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Zoom Hires Oracle, Not Amazon or Microsoft, For Cloud Deal

By Donna Fuscaldo – Updated Apr 28, 2020 at 4:46PM

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Zoom said it tapped Oracle for its cloud needs because it stood out in its ability to meet all the demand the company has experienced.

Zoom Video Communications (ZM 4.87%), the video conferencing platform made popular amid the COVID-19 pandemic, has chosen Oracle's (ORCL 4.14%) Cloud Infrastructure to support its core video product, although it will continue working with Amazon (AMZN 4.50%) and Microsoft (MSFT 3.38%) on some cloud projects as well.

In a press release, Zoom CEO Eric Yuan said that the company had explored multiple platforms before choosing Oracle Cloud Infrastructure.  

A man on a Zoom video call at his desk, with a glass of wine nearby.


"We recently experienced the most significant growth our business has ever seen, requiring massive increases in our service capacity. We explored multiple platforms, and Oracle Cloud Infrastructure was instrumental in helping us quickly scale our capacity and meet the needs of our new users," said Yuan. "We chose Oracle Cloud Infrastructure because of its industry-leading security, outstanding performance, and unmatched level of support."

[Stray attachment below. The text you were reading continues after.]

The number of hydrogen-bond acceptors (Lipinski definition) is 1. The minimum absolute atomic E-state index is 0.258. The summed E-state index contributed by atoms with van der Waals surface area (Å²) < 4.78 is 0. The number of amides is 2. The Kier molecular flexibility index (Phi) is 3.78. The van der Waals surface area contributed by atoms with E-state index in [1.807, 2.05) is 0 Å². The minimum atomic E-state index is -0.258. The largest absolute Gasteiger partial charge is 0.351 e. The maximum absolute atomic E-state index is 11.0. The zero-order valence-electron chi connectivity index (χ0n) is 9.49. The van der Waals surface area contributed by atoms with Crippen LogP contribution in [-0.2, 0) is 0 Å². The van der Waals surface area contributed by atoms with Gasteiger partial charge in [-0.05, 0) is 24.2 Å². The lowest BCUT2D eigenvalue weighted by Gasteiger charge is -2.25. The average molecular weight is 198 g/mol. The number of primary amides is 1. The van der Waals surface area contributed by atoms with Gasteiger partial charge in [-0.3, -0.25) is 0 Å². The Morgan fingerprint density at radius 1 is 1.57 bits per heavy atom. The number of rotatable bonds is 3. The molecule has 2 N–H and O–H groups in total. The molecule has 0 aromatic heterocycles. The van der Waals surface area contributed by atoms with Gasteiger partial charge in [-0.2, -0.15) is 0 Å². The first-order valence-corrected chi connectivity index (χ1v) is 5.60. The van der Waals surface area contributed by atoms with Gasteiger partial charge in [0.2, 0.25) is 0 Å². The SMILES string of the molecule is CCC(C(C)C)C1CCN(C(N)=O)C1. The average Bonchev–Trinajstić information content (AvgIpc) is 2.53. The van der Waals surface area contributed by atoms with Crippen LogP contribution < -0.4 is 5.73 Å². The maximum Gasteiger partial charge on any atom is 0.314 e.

To say Zoom is experiencing red-hot growth would be an understatement. Since the pandemic forced millions of people to shelter in place and work from home, Zoom has become an important tool to remain connected. At the end of December, it had 10 million peak daily users. That has surged to over 300 million as of last week. Zoom said that within hours of deployment Oracle's cloud was able to support hundreds of thousands of Zoom meeting participants at the same time. Since that it has increased, enabling millions of simultaneous meeting participants. Going forward, Zoom will be depending on Oracle Cloud Infrastructure to ensure those meeting participants receive a quality experience.  

Editors' Note: This article has been updated to clarify that Zoom is still working with Amazon Web Services and Microsoft on some cloud projects. 

John Mackey, CEO of Whole Foods Market, an Amazon subsidiary, is a member of The Motley Fool's board of directors. Teresa Kersten, an employee of LinkedIn, a Microsoft subsidiary, is a member of The Motley Fool's board of directors. Donna Fuscaldo has no position in any of the stocks mentioned. The Motley Fool owns shares of and recommends Amazon, Microsoft, and Zoom Video Communications and recommends the following options: long January 2021 $85 calls on Microsoft, short January 2021 $115 calls on Microsoft, short May 2020 $120 calls on Zoom Video Communications, short January 2022 $1940 calls on Amazon, and long January 2022 $1920 calls on Amazon. The Motley Fool has a disclosure policy.

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Microsoft Corporation Stock Quote
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